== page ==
Monday, November 3, 2008

Traces First #0: Preface

In this little series, I would like to review selected (may be popular) peculiarities of the fossil record that prove the relevance of trace fossils within earth system science as well as evolution. I hope I will find some time to review some instructive examples from the literature; it appears to be a rule: Evolutionary advances, pioneer colonisation patterns and other "events" or trends within earth history that are known from the body fossil record are frequently predated by findings of trace fossils.

After you have digested this arrogant statement, I will explain some concepts that are essential in understanding the distinctiveness of both archives of fossil record.

(1) The preservation potentials of body and trace fossils are different
In general, the preservation of a body fossil requires by far more lucky coincidences than preserving a track way. First of all, a trace or a track way records a short time span of an individual organism. Walking Reptiles or arthropods may produce thousands of trackways during their life time. Hence, the abundance of potential trace fossil specimens exceeds that of the corresponding trace maker by several orders of magnitude. Furthermore, it is not only a question of sheer probability. To fossilise a whole animal requires more peculiar conditions such as rapid burial, anoxic environment, and no benthic activity, for instance. Trace fossils (just) need to be created. They usually stick to the place where they have been maintained, called "in situ". However, they may be readily altered by subsquent benthic activity. Shallow marine sandstones are frequently thouroughly bioturbated, which actually means that they are full of trace fossils. As you see, to form trace fossils at all, well-oxygenated conditions are required to host a rich fauna. And this, by implication, means that animals itself are not very likely to become fossils. Dead organism would readily become consumed by benthic activity and oxygenation processes. To conclude, preservation potential for both types of fossils is not only different, virtually it is mutually exclusive but for some rare exceptions.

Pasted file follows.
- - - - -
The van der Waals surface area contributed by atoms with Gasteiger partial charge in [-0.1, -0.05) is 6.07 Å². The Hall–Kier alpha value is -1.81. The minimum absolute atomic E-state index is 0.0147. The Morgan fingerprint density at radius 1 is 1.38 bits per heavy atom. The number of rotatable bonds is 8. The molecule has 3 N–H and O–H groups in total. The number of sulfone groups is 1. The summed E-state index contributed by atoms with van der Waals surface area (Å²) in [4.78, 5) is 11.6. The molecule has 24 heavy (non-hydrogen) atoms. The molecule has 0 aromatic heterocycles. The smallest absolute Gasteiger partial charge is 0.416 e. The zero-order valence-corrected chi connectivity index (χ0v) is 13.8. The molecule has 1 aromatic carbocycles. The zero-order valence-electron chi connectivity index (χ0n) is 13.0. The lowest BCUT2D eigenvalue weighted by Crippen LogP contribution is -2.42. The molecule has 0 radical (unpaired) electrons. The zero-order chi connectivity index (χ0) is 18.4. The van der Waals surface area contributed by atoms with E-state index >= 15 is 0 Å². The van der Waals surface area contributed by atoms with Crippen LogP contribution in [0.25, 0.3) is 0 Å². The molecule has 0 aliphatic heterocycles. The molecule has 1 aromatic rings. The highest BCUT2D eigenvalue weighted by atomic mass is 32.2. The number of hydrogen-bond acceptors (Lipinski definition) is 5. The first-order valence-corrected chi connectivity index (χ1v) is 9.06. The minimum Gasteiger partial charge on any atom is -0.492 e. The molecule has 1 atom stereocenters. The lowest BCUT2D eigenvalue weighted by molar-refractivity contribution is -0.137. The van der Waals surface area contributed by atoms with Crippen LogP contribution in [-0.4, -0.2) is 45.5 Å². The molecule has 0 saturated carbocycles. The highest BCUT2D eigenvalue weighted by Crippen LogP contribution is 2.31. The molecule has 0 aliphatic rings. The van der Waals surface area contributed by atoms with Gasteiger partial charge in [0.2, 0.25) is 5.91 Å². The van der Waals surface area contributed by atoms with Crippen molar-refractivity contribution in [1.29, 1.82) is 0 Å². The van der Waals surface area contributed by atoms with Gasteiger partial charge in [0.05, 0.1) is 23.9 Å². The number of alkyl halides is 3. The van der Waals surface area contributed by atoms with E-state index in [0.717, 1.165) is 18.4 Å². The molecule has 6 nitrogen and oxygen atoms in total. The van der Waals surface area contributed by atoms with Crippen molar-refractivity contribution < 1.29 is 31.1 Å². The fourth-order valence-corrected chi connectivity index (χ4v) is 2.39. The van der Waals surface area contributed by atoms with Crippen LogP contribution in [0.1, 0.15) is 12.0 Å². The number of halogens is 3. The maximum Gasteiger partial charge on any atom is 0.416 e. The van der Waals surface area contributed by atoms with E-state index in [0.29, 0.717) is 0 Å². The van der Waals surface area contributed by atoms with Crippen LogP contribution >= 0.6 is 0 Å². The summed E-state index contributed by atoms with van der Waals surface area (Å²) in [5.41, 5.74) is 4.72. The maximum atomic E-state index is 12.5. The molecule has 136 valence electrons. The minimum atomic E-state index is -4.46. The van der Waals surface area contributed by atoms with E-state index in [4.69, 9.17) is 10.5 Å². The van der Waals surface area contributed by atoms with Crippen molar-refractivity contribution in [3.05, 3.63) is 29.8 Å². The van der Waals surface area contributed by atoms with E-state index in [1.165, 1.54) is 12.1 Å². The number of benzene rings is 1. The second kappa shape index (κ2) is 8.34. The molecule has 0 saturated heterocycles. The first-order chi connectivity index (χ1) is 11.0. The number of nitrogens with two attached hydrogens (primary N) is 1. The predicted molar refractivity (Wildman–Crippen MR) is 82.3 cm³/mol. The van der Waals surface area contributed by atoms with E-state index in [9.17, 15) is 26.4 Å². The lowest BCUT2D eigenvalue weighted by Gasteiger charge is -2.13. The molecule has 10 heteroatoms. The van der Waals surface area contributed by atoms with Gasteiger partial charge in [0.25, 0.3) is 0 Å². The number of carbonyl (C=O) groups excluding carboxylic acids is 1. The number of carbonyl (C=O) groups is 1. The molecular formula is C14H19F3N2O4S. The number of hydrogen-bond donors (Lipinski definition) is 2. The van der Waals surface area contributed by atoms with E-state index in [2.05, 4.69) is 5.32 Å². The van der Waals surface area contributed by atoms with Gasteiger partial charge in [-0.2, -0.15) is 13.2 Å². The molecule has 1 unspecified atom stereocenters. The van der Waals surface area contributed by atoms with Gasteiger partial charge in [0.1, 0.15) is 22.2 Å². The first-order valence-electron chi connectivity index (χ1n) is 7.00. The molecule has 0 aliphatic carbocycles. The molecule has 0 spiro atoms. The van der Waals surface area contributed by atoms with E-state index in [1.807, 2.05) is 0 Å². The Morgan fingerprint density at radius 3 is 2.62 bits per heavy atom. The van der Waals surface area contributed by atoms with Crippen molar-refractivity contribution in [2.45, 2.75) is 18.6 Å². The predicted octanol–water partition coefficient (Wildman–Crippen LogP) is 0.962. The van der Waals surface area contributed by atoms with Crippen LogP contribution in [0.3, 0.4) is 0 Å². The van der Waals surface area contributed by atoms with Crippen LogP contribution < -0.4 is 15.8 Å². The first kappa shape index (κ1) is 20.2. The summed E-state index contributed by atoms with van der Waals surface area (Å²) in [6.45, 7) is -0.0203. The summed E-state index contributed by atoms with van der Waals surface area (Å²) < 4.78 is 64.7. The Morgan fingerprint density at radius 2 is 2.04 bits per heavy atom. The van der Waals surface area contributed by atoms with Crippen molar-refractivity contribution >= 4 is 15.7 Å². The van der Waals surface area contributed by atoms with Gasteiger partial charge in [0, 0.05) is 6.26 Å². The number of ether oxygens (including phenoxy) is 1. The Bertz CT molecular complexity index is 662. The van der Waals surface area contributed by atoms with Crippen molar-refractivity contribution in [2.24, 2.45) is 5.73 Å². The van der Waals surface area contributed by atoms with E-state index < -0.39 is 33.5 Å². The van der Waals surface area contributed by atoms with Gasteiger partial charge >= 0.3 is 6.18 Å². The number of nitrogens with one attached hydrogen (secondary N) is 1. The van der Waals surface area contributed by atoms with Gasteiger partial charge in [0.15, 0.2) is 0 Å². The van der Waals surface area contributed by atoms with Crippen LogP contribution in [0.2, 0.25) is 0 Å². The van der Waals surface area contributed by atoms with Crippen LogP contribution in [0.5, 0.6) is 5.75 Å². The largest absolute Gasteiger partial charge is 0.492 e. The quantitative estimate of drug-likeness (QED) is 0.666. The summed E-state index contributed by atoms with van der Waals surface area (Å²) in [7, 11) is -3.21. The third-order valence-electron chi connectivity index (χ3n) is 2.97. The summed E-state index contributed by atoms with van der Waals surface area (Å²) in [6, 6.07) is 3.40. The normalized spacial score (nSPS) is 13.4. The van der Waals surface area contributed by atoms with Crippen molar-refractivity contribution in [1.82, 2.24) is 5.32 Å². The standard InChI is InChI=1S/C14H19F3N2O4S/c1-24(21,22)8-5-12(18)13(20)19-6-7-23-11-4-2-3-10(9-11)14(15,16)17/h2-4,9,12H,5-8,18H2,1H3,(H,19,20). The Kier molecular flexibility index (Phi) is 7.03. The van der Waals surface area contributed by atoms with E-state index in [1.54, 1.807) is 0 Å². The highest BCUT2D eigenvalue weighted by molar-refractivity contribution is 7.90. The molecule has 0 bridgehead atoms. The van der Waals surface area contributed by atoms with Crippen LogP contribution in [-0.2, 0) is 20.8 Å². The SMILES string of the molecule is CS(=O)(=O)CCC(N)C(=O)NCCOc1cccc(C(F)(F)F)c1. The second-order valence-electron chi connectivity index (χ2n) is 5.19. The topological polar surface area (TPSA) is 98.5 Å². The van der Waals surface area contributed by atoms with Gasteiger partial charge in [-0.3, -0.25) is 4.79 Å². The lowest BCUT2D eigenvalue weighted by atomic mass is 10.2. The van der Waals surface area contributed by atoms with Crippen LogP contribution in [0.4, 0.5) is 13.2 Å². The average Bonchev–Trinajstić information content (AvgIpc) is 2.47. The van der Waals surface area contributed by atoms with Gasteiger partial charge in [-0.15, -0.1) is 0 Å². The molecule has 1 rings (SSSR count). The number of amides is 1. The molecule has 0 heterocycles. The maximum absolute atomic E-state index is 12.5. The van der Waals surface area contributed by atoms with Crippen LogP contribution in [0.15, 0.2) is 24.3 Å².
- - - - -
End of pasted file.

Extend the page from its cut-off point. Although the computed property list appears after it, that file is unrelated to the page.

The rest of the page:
(2) Trace fossils are in situ structures
As outlined above, trace fossils are rarely transported. They are observed at the place where they have been created. The implications for ecology are, thus, more convincing than body fossils that are frequently transported and become buried at a different site.

(3) Similar trace fossils can be created by numerous organisms
In particular, invertebrate traces of the same ichnogenus or even ichnospecies can be produced by a variety of animals, which at a first glance diminishes their utility in palaeontological studies. But as they record principal strategies employed by a number of phyla, they are suited in the tracking of general trends in evolution such as infaunalisation, terrestrialisation etc. For me it does'nt really matter which critter got his feet at first on dry ground. It is more important that someone did it, is'nt it. However, I must admit that the "who done it?" question teases probably everyone.

(4) Trace fossils were created by organisms that otherwise won't have any fossils record
For an animal with no hard parts, it is fairly difficult to become a fossil. Preservation of soft tissues requires special circumstances. E.g. Worms are the main bioturbators in the marine realm. But in comparision to their impact on the ichnologic archive they left virtually no body fossil record.

These are just four concepts that explain the importance of ichnology in earth system science. May be I missed some points. I will keep this post updated if something pops into my mind.

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